|"Pesticide pollution: Chinese tea may not be safe to drink," this is what you could read on the website of Greenpeace in 2012, already and obviously this has not changed over the last 2 years | read more|
Apropos "Guess where it's from!", if I had to guess, I would say that 99% of the black, green and olong tea extracts in green tea, fat burner, pre-workout, anti-oxidant, and other commercially available supplements will be from China. The fact that cadmium (Cd), inorganic and thus toxic chromium (Cr) and lead (Pb) were present in samples from Zhejiang, Fujian, Yunnan, Anhui, Hunan, Guangdong and Taiwan is relevant for ~95% of the SuppVersity readers.
You think that's an old hat? Well, what about the perfluorinated compounds (PFCs) the researchers, who are by the way working for the China Ministry of Agriculture and thus certainly not interested in making Chinese tea look like a poisonous swill, detected in all samples. The concentration of these emerging and ubiquitous organic pollutants in the samples varied. In view of the already established negative health effects of which Eriksen et al. (2009), Corsinia et al. (2012) and Posta et al. 2012) write that they encompass...
Would all commercially available teas have to be labeled like this? A previous study which found also Aluminum & Arsenic in tea bags, would suggest just that | read more
- increased risk of high cholesterol
- increased risk of cancer,
- liver dysfunction,
- disruption of the immune system,
- disturbances of the endocrine (=hormone) system,
- developmental delays, and
- fertility issues
PFCs are everywhere: Due to their toxic effects in humans and other organisms, PFCs were added to the list of banned chemicals in the Stockholm Convention on Persistent Organic Pollutants in 2009 (Ma and others 2012). Perfluorooctane sulfonate (PFOS) and perfluorooctanoic acid (PFOA) have been detected in animals and water samples from rain, river, wastewaters, and sea. They are present in plants and crops, including all twenty foodstuffs that were examined in 2004 in Great Britain by Gem et al. in 2006. PFCs are present in wheat, oats, potatoes, and maize (Stahl. 2009) and their concentration is the highest in plants / crops that grow in or close to the ground - including the peeled edible parts of carrots, potatoes, and cucumbers.If you look at the maximal heavy metal content (individual circles in Figure 1) you will see that eventually, even the high manganese content of up to 240mg/100g could become problematic.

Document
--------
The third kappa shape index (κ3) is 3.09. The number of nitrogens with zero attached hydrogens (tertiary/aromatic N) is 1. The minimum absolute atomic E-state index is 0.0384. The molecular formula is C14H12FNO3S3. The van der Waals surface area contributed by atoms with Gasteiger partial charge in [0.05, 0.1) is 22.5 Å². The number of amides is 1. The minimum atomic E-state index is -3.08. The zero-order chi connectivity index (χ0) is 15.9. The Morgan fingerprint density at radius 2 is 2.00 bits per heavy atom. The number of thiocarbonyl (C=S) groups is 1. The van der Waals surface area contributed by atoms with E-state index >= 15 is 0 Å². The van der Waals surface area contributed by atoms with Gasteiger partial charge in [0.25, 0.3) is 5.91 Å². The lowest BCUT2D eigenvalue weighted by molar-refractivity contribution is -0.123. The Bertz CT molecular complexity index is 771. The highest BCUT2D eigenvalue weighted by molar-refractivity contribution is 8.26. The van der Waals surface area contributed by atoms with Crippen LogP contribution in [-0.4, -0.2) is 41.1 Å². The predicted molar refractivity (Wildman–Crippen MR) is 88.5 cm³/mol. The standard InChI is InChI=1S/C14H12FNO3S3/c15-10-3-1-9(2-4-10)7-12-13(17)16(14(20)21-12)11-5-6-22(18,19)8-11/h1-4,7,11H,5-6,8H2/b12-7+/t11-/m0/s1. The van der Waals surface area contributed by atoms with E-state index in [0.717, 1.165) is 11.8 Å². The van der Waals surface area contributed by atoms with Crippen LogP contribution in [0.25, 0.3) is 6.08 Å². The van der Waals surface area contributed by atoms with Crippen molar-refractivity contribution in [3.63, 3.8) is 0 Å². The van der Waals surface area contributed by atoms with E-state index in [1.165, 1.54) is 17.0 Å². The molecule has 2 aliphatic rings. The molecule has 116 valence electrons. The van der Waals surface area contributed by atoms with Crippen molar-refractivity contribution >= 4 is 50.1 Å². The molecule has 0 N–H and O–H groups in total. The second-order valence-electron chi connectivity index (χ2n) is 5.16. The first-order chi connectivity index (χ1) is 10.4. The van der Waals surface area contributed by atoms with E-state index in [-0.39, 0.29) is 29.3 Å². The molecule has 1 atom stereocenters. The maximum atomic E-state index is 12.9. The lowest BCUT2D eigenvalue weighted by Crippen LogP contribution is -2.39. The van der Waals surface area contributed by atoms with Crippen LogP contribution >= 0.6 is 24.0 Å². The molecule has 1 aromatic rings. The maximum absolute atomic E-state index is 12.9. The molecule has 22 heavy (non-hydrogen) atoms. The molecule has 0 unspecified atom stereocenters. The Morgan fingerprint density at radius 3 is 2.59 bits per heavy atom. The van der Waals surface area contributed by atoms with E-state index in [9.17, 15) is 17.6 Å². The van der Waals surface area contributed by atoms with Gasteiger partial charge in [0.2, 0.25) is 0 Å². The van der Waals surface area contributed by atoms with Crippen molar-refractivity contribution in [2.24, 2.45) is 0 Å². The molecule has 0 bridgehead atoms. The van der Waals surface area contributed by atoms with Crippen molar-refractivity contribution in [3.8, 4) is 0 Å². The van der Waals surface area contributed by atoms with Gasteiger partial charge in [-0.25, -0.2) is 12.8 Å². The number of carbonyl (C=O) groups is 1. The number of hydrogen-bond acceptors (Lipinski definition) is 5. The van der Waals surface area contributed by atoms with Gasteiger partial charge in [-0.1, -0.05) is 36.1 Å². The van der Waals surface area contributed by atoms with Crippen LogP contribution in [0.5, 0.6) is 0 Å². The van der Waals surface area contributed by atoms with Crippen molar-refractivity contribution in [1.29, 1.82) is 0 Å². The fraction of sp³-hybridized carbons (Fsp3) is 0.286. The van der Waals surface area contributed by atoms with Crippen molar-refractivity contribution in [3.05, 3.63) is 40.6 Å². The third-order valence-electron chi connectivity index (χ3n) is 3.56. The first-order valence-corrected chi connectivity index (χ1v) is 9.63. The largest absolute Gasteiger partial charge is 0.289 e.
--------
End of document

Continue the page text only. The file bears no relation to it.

And while the combination of cadmium, lead and chromium is etching away your brain and nervous system, the PFCs, which were detected in form of PFOS in only 6 samples and in form of PFOAs in 33 samples, will launch an attack on your endocrine system. Unfortunately, there is no reliable information on whether or not chronic exposure to teas with 250ng/kg dw of this endocrine disruptor will or will not have permanent negative effects on your health.
|Table 1: Contents of PFOA and PFOS according to origin (left) and type (Zhang. 2014)|
- Dobson, Allison W., Keith M. Erikson, and Michael Aschner. "Manganese neurotoxicity." Annals of the New York Academy of Sciences 1012.1 (2004): 115-128.
- Ma, Jin, et al. "State of polybrominated diphenyl ethers in China: An overview." Chemosphere 88.7 (2012): 769-778.
- Stahl, T., et al. "Carryover of perfluorooctanoic acid (PFOA) and perfluorooctane sulfonate (PFOS) from soil to plants." Archives of environmental contamination and toxicology 57.2 (2009): 289-298.
- Zheng, H. et al. "Analysis of Trace Metals and Perfluorinated Compounds in 43 Representative Tea Products from South China." Journal of Food Science (2014). Accepted Manuscript. doi: 10.1111/1750-3841.12470